Supernova in NGC 3621 in Hydra. Supernova 2024ggi, discovered on April 11th while still faint, quickly reached visual magnitude 12.0 and has stayed close to that so far (12.2 as of as of April 30th). Check the AAVSO's table of recent observations for the latest.

The 10th-magnitude galaxy with its new pinpoint is in the evening sky rather far south at declination –33°. Conveniently, NGC 3621 now crosses the meridian about an hour after dark. For more info and finder charts see Bob King's Jupiter meets Uranus in twilight; Supernova erupts in nearby galaxy. "Near" is relative; it's 22 million light-years away.


■ Saturn and Mars continue to widen in the dawn this week, as they rise into slightly better view low in the east-southeast as shown below.

Mars and Saturn low in the dawn, April 27, 2024
Saturn and Mars are becoming a little higher and easier in the dawn. They're now 11° apart.


■ Vega, the Summer Star the zero-magnitude equal of the Spring Star Arcturus high in the east is on its way up low in the northeast after nightfall. Depending on your latitude. The farther north you are the higher it will be. If you're in the latitudes of the southern U.S., you'll have to wait until a bit later after dark for it to appear.


■ The long, dim sea serpent Hydra snakes almost level far across the southern sky. Find his head in the southwest. It's almost halfway from Procyon to Regulus, a rather dim asterism about the width of your thumb at arm's length.

Left or lower left of Hydra's head, by about a fist and a half, is orange, 2nd-magnitude Alphard, his lonely heart.

Hydra's dim, irregular body and tail stretch all the way to Libra just risen in the southeast. He carries Crater and Corvus on his back.

Below Crater, in Hydra's most southerly part, is the new 12th-magnitude supernova in the 10th-magnitude galaxy NGC 3621. For finder charts, see the top of this page.


■ Face north just after nightfall, look very high, and you'll find the Pointers, the end stars of the Big Dipper's bowl, on the north meridian pointing toward Polaris straight down below. From the Pointers to Polaris is about three fists at arm's length.


■ The last-quarter Moon rises around 2 or 3 a.m. tonight, depending on your location. Before Wednesday's dawn it shines low in the southeast, in southern Capricornus. It turns exactly first quarter at 7:27 a.m. Wednesday EDT; 4:27 a.m. PDT.


■ Although it's May now, wintry Sirius still twinkles very low in the west-southwest at the end of twilight. It sets soon after. Hint: Find Sirius far below Procyon and a bit left. Procyon is the bright star lower left of Pollux and Castor.

How much longer into the spring can you keep Sirius in view? In other words, what will be its date of "heliacal setting" as seen by you?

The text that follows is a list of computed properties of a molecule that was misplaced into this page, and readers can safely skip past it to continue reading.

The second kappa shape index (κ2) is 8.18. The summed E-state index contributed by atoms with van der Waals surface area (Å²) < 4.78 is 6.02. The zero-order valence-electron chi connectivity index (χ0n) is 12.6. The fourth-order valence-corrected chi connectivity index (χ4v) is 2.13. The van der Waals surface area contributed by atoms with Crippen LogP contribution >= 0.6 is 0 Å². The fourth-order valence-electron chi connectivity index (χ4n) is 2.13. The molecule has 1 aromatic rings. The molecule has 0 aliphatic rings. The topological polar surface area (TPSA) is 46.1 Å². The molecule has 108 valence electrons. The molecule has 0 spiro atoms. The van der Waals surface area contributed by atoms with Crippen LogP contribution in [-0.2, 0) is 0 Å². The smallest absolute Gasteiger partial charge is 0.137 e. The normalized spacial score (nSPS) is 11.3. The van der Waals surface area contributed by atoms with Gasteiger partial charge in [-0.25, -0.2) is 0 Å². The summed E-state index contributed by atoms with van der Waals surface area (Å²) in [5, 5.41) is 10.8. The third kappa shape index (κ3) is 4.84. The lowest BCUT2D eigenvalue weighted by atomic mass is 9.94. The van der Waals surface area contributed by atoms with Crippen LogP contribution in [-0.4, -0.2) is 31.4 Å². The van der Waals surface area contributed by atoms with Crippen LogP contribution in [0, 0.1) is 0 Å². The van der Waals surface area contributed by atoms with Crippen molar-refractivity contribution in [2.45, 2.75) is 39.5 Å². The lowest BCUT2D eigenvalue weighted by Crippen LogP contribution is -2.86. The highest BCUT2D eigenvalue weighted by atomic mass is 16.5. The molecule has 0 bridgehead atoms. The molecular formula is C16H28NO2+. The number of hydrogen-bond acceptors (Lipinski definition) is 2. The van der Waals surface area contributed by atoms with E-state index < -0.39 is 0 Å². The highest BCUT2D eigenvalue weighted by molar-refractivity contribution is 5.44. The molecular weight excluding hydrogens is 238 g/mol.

■ Summer is still seven weeks away, but the Summer Triangle is beginning to make its appearance in the east, one star after another. The first in view is bright Vega. It's already visible low in the northeast as twilight fades.

Next up is Deneb, lower left of Vega by about two fists at arm's length. Deneb takes an hour or so to appear after Vega does.

The third is Altair, which shows up far to their lower right by midnight.


■ After sunset, use binoculars or a wide-field telescope to try for a last look at Jupiter. It's just above the west-northwest horizon in moderately bright twilight, as shown below. If you succeed, you will be among the last few people on Earth to see the giant planet so close to the end of its 2023-24 apparition.

Jupiter just about to set on the WNW horizon 30 minutes after sunset, May 3, 2024
Jupiter is about to set for the evening and for the season. Use optical aid to scan for it starting about 20 minutes after sunset. Good luck. The visibility of objects through bright twilight is greatly exaggerated here.

■ On the opposite side of the Sun, low in dawn Saturday morning, the waning crescent Moon hangs between Saturn to its upper right and Mars to its left or lower left.


■ The Eta Aquariid meteor shower, bits of the rubble stream shed by Halley's Comet, often presents the best meteor display of the year for the Southern Hemisphere. But for us northerners the shower's radiant point is still quite low even as dawn begins. Nevertheless, meteor watchers in the southern U.S. may catch the brief death streaks of a few Halley bits before dawn on May 5th and 6th. See the May Sky & Telescope, page 48.


■ A gigantic spring asterism you may not know is the Great Diamond, some 50° tall and extending over five constellations. It now stands upright in the southeast to south after dusk.

Start with Spica, its bottom. Upper left from Spica is bright Arcturus. Almost as far upper right from Arcturus is fainter Cor Caroli, 3rd magnitude. The same distance lower right from there is Denebola, the 2nd-magnitude tailtip of Leo. And then back to Spica. Robert H. Baker may have been the first to name the Great Diamond, in his 1954 book When the Stars Come Out.

The bottom three of these stars, the brightest, form a nearly perfect equilateral triangle. We can call this the "Spring Triangle" to parallel to those of summer and winter. The first to name it such was probably the late Sky & Telescope columnist George Lovi, writing in the March 1974 issue and again in May 1977. It didn't really catch on. Let's try again.